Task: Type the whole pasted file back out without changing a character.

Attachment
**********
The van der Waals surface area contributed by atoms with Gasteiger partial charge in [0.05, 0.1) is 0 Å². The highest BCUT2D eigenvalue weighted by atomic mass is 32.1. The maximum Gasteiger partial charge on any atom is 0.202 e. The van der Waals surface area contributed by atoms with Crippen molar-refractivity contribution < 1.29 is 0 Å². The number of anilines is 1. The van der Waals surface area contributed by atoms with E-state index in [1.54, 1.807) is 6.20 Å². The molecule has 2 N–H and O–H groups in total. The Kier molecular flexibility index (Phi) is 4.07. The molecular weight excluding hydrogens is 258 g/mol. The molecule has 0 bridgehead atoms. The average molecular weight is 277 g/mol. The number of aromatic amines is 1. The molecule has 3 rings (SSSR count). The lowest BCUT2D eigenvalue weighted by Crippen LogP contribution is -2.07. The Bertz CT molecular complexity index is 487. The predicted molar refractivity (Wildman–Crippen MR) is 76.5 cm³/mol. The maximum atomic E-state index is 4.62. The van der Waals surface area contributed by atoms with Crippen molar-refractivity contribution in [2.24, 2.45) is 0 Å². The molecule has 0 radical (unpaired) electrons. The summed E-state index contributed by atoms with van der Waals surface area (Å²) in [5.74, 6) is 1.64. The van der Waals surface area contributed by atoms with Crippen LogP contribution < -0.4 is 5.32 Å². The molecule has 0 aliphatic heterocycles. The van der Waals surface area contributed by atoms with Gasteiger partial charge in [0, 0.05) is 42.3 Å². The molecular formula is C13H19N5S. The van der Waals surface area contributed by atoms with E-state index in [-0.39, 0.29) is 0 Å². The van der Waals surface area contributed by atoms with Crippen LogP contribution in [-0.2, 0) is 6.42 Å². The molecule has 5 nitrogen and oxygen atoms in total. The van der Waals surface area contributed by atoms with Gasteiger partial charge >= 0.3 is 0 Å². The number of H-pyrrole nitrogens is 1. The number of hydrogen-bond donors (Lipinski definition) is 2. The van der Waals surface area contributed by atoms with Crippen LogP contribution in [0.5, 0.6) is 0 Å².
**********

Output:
The van der Waals surface area contributed by atoms with Gasteiger partial charge in [0.05, 0.1) is 0 Å². The highest BCUT2D eigenvalue weighted by atomic mass is 32.1. The maximum Gasteiger partial charge on any atom is 0.202 e. The van der Waals surface area contributed by atoms with Crippen molar-refractivity contribution < 1.29 is 0 Å². The number of anilines is 1. The van der Waals surface area contributed by atoms with E-state index in [1.54, 1.807) is 6.20 Å². The molecule has 2 N–H and O–H groups in total. The Kier molecular flexibility index (Phi) is 4.07. The molecular weight excluding hydrogens is 258 g/mol. The molecule has 0 bridgehead atoms. The average molecular weight is 277 g/mol. The number of aromatic amines is 1. The molecule has 3 rings (SSSR count). The lowest BCUT2D eigenvalue weighted by Crippen LogP contribution is -2.07. The Bertz CT molecular complexity index is 487. The predicted molar refractivity (Wildman–Crippen MR) is 76.5 cm³/mol. The maximum atomic E-state index is 4.62. The van der Waals surface area contributed by atoms with Crippen molar-refractivity contribution in [2.24, 2.45) is 0 Å². The molecule has 0 radical (unpaired) electrons. The summed E-state index contributed by atoms with van der Waals surface area (Å²) in [5.74, 6) is 1.64. The van der Waals surface area contributed by atoms with Crippen LogP contribution < -0.4 is 5.32 Å². The molecule has 0 aliphatic heterocycles. The van der Waals surface area contributed by atoms with Gasteiger partial charge in [0, 0.05) is 42.3 Å². The molecular formula is C13H19N5S. The van der Waals surface area contributed by atoms with E-state index in [-0.39, 0.29) is 0 Å². The van der Waals surface area contributed by atoms with Crippen LogP contribution in [-0.2, 0) is 6.42 Å². The molecule has 5 nitrogen and oxygen atoms in total. The van der Waals surface area contributed by atoms with Gasteiger partial charge >= 0.3 is 0 Å². The number of H-pyrrole nitrogens is 1. The number of hydrogen-bond donors (Lipinski definition) is 2. The van der Waals surface area contributed by atoms with Crippen LogP contribution in [0.5, 0.6) is 0 Å².